It’s odd, writing a post-script and having it appear above the entry it follows. But, such is blogging, I suppose.

What I want to say is this, in light of my rundown of recently read novels: My students are bright, and almost daily come up with some difficult-to-answer questions about fiction reading and writing. Most of the time, I can hang, and come up with some smart stuff to say back to them. There is one thing, however, which was been brought up recently I’d like to address. Most of my students, who are nineteen-, twenty-, twenty-one-year-old wannabe writers, are a little put-off by the bleakness of contemporary fiction. The overall sensibility of the writers we read, it seems, is not what they expect. Now, the books I discussed below, which are not all that different from the kind of stuff I may teach, deal with incest, torture, rape, abortion/suicide, and kidnapping/child molestation, just to name a few topics. So, I can kind of see my students’ point. And my answer for why contemporary fiction works that way is usually something along the lines of: fiction generally attempts to look at the way we live our lives, and what it means to be human, and in doing so must address some of the ugly, disturbing truths about how we live. Also, as Burroway points out in Writing Fiction, only trouble is interesting, and however “depressing” the stories may be, they’re interesting for all of the trouble the characters are in.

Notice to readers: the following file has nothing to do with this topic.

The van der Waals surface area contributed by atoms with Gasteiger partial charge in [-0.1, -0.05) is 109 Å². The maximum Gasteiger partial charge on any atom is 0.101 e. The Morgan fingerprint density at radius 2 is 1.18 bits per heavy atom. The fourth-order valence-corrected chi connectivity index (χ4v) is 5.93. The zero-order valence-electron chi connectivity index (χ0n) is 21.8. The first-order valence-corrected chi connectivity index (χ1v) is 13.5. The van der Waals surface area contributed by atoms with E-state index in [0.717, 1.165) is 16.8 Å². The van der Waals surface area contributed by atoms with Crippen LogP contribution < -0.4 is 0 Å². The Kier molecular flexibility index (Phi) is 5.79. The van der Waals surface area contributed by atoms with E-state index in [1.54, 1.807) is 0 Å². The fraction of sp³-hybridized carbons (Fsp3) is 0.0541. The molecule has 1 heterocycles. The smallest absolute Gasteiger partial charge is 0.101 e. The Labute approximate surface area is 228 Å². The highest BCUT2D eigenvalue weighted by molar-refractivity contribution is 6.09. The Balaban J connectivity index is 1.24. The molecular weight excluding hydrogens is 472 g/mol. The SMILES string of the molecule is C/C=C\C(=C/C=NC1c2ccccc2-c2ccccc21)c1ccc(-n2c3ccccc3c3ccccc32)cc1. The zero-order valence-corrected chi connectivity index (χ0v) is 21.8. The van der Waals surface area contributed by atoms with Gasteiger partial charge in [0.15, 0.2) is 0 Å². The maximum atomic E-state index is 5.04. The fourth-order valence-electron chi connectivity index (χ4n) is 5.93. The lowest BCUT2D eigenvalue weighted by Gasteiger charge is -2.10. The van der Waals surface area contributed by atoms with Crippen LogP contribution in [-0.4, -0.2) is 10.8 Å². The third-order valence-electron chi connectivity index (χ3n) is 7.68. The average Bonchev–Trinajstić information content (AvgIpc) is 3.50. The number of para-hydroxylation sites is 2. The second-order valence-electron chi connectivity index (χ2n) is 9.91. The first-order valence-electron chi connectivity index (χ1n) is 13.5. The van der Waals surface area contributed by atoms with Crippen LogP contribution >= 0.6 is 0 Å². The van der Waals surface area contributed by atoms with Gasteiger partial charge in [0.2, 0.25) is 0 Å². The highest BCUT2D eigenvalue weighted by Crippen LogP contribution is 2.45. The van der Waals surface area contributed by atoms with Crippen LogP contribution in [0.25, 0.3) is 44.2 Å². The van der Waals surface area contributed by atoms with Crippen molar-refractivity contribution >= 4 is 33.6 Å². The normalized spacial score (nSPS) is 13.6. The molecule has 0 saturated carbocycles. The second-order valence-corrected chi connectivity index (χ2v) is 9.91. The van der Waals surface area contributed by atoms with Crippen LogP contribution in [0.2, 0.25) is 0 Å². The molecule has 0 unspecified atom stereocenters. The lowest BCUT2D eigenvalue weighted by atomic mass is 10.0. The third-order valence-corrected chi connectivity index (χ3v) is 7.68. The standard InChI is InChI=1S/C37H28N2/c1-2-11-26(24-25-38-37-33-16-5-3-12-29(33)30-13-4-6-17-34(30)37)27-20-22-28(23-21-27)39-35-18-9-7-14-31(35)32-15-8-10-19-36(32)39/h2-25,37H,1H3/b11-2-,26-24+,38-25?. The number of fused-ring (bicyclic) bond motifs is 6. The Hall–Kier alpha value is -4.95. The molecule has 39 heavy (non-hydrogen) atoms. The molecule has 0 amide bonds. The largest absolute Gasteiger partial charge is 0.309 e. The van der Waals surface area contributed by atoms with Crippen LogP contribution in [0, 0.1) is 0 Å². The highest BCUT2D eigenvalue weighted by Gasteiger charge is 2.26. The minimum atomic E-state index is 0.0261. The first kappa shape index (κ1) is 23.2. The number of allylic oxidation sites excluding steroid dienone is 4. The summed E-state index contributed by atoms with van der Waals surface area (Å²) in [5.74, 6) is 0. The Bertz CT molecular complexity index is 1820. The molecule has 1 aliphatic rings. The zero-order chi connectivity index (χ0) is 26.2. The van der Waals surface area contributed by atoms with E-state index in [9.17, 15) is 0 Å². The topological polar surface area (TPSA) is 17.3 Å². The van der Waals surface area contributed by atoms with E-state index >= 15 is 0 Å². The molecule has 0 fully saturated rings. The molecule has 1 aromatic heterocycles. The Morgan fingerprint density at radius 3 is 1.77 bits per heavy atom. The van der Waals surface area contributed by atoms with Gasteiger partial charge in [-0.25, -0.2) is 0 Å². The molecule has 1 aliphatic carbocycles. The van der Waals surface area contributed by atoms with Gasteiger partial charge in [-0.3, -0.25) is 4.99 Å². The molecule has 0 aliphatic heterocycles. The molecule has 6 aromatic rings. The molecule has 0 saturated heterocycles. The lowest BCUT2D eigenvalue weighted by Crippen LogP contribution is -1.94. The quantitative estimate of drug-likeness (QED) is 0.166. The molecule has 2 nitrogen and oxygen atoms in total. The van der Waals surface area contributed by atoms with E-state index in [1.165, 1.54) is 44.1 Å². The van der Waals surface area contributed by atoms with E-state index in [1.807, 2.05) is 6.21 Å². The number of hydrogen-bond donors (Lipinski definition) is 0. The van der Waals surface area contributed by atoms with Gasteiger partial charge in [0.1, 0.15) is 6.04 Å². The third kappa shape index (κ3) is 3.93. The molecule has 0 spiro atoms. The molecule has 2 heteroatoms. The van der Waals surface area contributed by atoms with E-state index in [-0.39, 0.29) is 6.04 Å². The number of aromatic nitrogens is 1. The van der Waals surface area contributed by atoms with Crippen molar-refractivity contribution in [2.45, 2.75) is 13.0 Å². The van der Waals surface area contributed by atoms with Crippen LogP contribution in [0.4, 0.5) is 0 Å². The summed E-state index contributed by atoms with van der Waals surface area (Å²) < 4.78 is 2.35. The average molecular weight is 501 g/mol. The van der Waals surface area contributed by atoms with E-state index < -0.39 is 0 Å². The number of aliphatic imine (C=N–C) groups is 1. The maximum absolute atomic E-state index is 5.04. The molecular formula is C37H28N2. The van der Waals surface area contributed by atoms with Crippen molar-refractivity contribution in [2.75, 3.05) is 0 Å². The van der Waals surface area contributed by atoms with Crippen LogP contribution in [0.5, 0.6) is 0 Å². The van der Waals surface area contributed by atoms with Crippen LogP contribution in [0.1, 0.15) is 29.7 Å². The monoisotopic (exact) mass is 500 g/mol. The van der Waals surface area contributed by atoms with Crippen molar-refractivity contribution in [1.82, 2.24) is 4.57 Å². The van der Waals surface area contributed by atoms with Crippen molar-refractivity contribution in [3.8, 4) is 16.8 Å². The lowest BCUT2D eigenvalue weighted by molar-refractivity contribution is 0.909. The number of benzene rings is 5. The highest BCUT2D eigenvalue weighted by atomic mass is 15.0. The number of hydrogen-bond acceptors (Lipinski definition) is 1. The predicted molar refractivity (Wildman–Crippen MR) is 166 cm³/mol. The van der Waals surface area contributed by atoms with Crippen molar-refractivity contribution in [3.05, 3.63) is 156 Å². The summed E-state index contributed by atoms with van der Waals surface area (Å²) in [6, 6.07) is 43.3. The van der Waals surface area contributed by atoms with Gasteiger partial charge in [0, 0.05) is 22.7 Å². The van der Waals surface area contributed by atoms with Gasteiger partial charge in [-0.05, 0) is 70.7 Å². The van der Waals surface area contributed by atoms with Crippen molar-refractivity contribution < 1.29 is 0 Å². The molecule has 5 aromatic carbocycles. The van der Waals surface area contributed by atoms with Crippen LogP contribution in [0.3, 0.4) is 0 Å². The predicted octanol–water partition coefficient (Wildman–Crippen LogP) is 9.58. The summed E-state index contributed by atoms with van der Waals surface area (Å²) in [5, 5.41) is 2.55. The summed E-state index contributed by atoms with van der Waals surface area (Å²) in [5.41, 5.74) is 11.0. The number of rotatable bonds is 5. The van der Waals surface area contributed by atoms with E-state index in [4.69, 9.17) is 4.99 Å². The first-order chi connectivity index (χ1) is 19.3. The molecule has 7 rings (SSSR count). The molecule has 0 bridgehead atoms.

My students are generally a little appeased by this, but I’m not so sure I am. I know no one is reading this thing, but in the event you come across it and have something to say: Why is so much contemporary fiction “depressing” (or, rather, why does it deal with events that could be labeled sad/upsetting/whatever)? Are my students wrong to expect heroes in their short stories and novels (and by heroes, I don’t mean protagonists, even sympathetic protagonists, I mean literal heroes)? Is the subject matter of most serious, literary fiction what keeps the general population from wanting to read it?

I’d love to hear what you have to say.


Lisa said...

I don't know. It seems to me that when I was younger, I read novels for some kind of catharsis. Reading about people who had been through some of the same depressing, sad, impossible-to-resolve life events I had, and seeing how they handled them was somehow comforting, especially if the writer offered good insights. I think I was always looking for answers, or for clues about how to live. I still am, but these days I find I'd rather try to forget about the hard stuff and just be entertained. Or read about people who inspire me -- nonfiction. Although I do still enjoy serious fiction. The last thing in that vein that I remember really enjoying was Empire Falls.

Probably I've just gotten lazy!

Chad Simpson said...

Thanks for piping in, Lisa. Jane said you had a food blog, but I hadn't checked it out yet. Those pictures are only making me miss Champaign; well, its food anyway.

As for your response, I have no problem (anymore) with reading for entertainment.

And I do doubt you've gotten lazy.